Regular readers may well be aware that Man in Chair could easily watch La Traviata every night until time immemorial. Only three nights since reviewing Damrau, Beczala and Lucic in La Scala’s new La Traviata, Man is back in Chair, this time at Munich’s Nationaltheater, where exquisite singing triumphs yet again, with three stunning lead performers surpassing the mediocre nature of this underwhelming production.
Ailyn Perez ably demonstrates why she is held in such acclaim as Violetta, her radiant, delicate beauty and lustrous, sensitive soprano suiting the role perfectly.
During the death strains of the overture, we see a group of men, presumably gathered in mourning over the tale’s tragic end. Perez enters, dressed in flowing, virginal white with red carnation. Women in turbans and men in top hat and tails dance a merry conga to the festive party music. Jolly idea though this is, it must be noted that this movement is embarrassingly sloppy and distracting, appearing in dire need of further rehearsal. The action of act one is set in front of a row of doors, open to reveal further red doors within. Enticing though the main image is, it means that four fifths of the set is just a plain black wall.
Italian tenor Ivan Magrì is a thrilling discovery as Violetta’s ardent admirer Alfredo. Formally dressed but with long unruly curls, Magrì portrays the usually timid Alfredo as an unruly youth. Magrì has a naturally powerful volume, and his middle register is surprisingly rich given the soaring high notes he produces.
Through “Ah fors’é lui,” and a magnificent “Sempre libera,” Perez demonstrates the seemingly effortless, supple beauty of her voice, switching from delicately caressing piano notes to soaring in full volume to high notes with ease.
The reason for the autumn leaves on the ground in act one becomes clear in act two with the yard of Violetta’s unkempt country house having seen better days. A swing, deck chairs and overturned umbrella are a reminder of the carefree days once spent here. As predicted, based on his strong beginning in act one, Magrì gives a superb rendition of Alfredo’s pair of arias, ending “O mio rimorso” on a sensational long and strong high C.
Perez’s petite frame helps portray Violetta’s weakening condition, and allows Thomas Hampson, as Alfredo’s father Giorgio Germont, to tower over her. Giorgio loses a little of his power in the scene by having to sit on the picnic rug with Violetta, but he has an ace up his sleeve, having brought along the precious daughter we usually only hear about but never see. As the scene progresses, Hampson’s finely honed acting skills allow him to convey the inner torment Giorgio feels in separating the young lovers to save his family’s name.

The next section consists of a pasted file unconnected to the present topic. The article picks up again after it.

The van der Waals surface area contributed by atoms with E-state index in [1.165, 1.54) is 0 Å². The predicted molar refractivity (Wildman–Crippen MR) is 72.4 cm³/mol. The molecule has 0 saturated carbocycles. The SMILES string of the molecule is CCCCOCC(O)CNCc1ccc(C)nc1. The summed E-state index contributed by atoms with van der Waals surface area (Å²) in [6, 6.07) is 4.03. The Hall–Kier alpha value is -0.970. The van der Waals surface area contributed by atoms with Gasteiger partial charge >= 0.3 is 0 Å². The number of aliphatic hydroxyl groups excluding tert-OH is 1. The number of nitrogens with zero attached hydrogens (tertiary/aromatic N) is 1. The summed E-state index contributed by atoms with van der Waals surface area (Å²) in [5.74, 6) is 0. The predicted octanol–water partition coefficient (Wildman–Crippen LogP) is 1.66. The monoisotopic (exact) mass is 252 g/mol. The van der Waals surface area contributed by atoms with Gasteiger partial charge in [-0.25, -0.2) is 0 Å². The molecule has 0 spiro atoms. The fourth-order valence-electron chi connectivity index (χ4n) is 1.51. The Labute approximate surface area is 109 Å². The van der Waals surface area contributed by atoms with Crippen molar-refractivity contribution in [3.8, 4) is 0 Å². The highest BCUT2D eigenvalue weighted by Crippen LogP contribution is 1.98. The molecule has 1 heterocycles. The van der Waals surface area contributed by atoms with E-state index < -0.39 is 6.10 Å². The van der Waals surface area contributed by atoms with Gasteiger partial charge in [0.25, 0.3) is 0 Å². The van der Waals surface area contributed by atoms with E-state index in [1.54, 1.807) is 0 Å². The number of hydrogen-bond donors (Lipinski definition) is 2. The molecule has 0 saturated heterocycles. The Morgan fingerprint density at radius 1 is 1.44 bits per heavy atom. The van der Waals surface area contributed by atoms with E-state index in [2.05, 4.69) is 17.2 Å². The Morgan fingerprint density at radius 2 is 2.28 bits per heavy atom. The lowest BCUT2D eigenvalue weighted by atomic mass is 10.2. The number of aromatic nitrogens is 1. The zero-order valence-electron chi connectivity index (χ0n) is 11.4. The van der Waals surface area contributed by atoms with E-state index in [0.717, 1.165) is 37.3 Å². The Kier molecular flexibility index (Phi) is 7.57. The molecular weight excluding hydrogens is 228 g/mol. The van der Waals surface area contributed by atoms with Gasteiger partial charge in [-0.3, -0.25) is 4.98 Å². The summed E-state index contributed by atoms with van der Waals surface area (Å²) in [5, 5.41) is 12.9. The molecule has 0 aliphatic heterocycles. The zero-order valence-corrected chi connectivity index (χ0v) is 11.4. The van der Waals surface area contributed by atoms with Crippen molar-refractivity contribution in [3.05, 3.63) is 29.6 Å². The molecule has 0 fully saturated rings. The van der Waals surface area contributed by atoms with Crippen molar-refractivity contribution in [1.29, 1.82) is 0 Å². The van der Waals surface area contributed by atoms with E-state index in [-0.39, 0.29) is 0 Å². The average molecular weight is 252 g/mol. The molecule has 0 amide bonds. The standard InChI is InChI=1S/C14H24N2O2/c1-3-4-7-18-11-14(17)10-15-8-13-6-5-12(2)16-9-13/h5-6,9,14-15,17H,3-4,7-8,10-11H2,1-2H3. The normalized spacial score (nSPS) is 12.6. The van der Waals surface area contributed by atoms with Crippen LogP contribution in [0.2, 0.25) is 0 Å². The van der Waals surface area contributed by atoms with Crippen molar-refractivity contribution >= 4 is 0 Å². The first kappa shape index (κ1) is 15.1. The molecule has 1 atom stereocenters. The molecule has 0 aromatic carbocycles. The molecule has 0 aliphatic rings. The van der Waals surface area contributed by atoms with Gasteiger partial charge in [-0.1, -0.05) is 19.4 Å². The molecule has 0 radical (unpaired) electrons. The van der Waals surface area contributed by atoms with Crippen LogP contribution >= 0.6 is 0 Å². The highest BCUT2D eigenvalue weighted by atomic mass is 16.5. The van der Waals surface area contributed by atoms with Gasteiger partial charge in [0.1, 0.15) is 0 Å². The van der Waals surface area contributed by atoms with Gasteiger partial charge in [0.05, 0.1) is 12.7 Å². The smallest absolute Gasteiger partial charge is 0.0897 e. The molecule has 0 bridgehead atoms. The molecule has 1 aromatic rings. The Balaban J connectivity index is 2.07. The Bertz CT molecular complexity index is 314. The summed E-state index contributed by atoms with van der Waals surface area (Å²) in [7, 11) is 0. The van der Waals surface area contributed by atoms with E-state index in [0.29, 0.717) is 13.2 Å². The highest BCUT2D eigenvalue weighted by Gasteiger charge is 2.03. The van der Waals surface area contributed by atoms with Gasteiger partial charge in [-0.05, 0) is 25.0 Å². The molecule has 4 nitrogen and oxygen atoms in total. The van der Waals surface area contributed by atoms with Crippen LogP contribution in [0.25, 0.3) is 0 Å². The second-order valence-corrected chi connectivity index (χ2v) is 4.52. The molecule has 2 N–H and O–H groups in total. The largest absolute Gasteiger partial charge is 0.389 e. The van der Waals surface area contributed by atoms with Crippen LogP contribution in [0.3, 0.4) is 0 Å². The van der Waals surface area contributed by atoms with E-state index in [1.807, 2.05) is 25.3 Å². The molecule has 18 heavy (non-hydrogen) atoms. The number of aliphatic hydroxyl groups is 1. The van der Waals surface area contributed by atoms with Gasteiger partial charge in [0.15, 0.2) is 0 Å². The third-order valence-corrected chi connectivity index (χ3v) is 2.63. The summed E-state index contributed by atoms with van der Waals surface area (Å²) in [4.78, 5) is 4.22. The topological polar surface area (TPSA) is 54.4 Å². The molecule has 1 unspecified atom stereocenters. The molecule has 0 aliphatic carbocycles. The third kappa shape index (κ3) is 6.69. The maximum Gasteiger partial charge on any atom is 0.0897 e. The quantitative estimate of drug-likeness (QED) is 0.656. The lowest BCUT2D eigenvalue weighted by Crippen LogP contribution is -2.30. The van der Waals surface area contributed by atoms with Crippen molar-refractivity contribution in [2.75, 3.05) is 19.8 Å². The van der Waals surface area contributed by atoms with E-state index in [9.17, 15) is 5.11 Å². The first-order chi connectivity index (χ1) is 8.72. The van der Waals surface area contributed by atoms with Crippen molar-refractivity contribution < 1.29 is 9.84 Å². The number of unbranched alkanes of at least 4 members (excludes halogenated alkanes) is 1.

Perez enhances our sympathy for Violetta with particularly soft and sweet singing in the duets with Hampson, who is in excellent voice himself. Magrì’s long hair allows to play Alfredo as a petulant, rebellious young man as his father sings to him.
As Flora’s party begins, a brief scene is played in front of the house curtain as if this was a junior high school production. Then, the ensemble sings the gypsy and matador choruses in almost complete darkness. As in act one, Violetta is shown as having virtually no connection with the crowd, many of who are meant to be her friends. Perez, Magri, Hampson and chorus end the act with powerful, emotion-filled singing.
For act three, we are back in front of the plain black scrim, as if this is a concert staging, with Violetta suffering the indignity of spending her final moments on a mattress on the floor. During the carnival music, a chorus of spooks in black masks torments her, with Flora’s chandelier seen decrepit on the floor. In the haunting final image, Violetta walks towards the light, coming from a door at the rear of the stage.
Perez uses yet another facet of her beautiful voice for “Addio, del passato,” inflecting a slight tremolo to convey Violetta’s weakness and regret. When joined by Adolfo for “Parigi, o cara,” Magri’s volume is a little loud for Perez, who is trying to portray a weak, dying woman. Impressive has his exceptional volume level is, Magri may need to work on adapting his tone to suit the situation, an aspect that is sure to come with experience.
La Traviata was reviewed on 6 January 2014. It returns to Nationaltheater, Munich in April and July 2014.
To see production images of La Traviata, click HERE.
Photos: Simon Parris